Economic evaluation of health care : cautions for the developing country context
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University of Cape Town
Health economics has expanded enormously as a sub-discipline in the last four decades, drawing primarily on the theoretical foundations of welfare economics. The toolkit for the economic evaluation of health care now extends from the humble cost-minimisation exercise, through cost effectiveness measures, to the more complex cost utility or cost benefit models. These methodologies have differing strengths and drawbacks. This paper evaluates those attributes on both the practical and theoretical dimensions. On the practical dimension: The developing country context differs from the wealthier country context in a number of ways. This paper considers the differences in resource constraints and the differences in health priorities and asks to what extent the methodology is able to accommodate these variations. On the theoretical dimension: Few health care evaluations are conducted in a Pareto Optimal world. This paper considers the extent to which the welfare economic foundations of a methodology are successfully imported into its construction, and then how that foundation translates into its practical application.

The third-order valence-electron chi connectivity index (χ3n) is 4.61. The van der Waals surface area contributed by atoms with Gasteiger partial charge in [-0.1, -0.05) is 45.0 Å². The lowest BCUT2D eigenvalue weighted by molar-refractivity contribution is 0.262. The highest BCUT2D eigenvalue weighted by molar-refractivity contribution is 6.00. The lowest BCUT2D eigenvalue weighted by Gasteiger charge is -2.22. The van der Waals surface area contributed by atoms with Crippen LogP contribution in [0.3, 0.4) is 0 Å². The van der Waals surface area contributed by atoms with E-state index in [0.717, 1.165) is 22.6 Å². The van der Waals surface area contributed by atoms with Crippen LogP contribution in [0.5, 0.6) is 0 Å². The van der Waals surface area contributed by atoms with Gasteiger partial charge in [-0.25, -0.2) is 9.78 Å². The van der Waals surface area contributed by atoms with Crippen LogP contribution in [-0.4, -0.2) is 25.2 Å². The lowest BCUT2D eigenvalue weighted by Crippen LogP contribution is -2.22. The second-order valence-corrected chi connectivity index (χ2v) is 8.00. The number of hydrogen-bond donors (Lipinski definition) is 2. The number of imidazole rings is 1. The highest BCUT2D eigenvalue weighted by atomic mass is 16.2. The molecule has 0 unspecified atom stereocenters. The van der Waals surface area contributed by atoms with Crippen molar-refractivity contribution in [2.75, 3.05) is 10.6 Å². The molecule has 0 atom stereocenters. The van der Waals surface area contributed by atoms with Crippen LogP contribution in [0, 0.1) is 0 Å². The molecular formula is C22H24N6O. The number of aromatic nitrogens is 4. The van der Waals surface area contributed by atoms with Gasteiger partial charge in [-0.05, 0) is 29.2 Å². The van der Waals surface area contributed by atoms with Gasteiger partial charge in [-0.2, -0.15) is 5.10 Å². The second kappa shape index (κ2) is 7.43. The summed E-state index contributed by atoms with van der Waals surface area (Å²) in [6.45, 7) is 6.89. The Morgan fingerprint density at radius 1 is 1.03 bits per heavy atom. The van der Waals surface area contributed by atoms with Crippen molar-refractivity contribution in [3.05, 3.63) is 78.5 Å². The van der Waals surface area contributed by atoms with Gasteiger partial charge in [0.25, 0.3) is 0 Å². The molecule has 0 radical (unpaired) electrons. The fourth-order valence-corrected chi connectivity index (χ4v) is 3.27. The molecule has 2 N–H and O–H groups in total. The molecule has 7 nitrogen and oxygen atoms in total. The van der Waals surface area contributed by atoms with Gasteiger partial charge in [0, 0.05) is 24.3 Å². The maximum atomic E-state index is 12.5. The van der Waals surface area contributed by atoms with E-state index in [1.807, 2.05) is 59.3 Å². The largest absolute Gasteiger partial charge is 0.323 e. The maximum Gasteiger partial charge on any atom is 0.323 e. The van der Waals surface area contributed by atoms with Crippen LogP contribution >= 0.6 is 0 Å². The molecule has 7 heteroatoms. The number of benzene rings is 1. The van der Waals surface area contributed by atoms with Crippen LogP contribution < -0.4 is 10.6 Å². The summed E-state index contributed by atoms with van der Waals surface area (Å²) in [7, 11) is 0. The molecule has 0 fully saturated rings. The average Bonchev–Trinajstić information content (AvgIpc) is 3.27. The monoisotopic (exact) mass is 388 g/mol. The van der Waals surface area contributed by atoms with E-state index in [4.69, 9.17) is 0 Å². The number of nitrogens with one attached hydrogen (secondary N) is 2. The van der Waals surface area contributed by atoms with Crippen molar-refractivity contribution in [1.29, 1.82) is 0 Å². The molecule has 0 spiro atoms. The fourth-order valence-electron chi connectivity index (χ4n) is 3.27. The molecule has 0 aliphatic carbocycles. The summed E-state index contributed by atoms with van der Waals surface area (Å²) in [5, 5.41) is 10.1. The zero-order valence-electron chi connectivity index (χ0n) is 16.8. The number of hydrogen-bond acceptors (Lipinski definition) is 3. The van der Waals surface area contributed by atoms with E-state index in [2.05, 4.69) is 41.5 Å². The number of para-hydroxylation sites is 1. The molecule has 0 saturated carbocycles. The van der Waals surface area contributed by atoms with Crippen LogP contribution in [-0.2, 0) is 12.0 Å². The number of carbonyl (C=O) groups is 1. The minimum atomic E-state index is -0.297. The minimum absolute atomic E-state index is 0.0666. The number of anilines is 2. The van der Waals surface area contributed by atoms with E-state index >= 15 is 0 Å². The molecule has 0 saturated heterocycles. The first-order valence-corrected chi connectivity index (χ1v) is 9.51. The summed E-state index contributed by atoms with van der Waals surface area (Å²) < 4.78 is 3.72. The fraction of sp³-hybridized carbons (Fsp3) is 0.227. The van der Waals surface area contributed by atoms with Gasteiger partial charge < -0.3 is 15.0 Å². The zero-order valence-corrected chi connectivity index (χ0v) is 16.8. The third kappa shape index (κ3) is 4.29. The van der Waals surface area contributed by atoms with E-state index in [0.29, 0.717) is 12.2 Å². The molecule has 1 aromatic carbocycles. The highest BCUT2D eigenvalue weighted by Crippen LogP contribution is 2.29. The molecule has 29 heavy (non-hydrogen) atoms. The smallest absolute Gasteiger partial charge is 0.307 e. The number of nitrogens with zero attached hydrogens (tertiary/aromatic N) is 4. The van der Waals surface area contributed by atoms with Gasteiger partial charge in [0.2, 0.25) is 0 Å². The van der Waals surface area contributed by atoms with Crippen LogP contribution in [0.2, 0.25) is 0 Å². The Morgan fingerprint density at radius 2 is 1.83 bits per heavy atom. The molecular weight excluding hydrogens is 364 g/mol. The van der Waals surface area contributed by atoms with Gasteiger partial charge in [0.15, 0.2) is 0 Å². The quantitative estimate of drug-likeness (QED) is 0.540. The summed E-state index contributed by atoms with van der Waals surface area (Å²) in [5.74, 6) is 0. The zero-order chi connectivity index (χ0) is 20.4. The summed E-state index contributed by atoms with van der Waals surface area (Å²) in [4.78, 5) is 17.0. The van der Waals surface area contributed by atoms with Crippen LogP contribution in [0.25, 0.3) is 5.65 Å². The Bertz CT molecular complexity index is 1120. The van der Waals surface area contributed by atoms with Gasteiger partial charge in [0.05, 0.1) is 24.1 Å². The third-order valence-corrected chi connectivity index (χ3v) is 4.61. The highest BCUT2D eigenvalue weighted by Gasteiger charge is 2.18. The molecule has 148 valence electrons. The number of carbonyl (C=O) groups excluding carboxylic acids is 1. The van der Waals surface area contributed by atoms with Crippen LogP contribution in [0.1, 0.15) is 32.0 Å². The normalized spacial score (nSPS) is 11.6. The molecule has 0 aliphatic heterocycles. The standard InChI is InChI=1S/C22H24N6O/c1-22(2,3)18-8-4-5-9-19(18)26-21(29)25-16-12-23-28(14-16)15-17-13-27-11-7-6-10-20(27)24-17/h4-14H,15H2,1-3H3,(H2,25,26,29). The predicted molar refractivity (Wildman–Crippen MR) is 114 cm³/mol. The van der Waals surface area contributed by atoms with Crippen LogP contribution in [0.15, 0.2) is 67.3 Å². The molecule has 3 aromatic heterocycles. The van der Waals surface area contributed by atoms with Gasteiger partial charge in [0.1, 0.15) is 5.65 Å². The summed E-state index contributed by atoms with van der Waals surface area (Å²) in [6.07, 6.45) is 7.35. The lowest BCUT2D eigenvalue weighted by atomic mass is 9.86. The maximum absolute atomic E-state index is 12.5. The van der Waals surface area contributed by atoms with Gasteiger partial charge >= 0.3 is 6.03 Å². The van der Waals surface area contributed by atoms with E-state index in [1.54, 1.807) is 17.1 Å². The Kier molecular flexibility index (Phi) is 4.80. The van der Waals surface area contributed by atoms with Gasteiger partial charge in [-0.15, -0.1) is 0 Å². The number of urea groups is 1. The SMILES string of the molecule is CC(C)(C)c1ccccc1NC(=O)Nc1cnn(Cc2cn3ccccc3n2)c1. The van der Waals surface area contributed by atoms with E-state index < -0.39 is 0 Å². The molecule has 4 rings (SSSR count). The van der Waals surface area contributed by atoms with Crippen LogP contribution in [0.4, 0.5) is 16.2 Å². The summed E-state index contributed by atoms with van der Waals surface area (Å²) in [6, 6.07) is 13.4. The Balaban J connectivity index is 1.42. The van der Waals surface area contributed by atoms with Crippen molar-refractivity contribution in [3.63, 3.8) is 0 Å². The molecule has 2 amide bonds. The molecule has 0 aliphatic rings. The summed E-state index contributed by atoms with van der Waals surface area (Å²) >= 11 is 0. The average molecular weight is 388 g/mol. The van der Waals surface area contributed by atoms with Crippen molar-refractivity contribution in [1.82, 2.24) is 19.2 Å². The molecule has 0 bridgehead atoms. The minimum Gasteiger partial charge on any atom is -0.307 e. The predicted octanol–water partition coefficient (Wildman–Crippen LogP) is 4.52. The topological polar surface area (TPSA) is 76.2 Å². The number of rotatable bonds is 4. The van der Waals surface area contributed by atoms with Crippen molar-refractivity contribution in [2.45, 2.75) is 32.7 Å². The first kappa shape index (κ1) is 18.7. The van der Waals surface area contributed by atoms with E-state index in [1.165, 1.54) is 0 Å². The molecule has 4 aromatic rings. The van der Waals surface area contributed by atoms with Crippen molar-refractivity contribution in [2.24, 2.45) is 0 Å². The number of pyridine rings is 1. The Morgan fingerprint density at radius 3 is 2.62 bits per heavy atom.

Skordis, J. 2002. Economic evaluation of health care : cautions for the developing country context. University of Cape Town.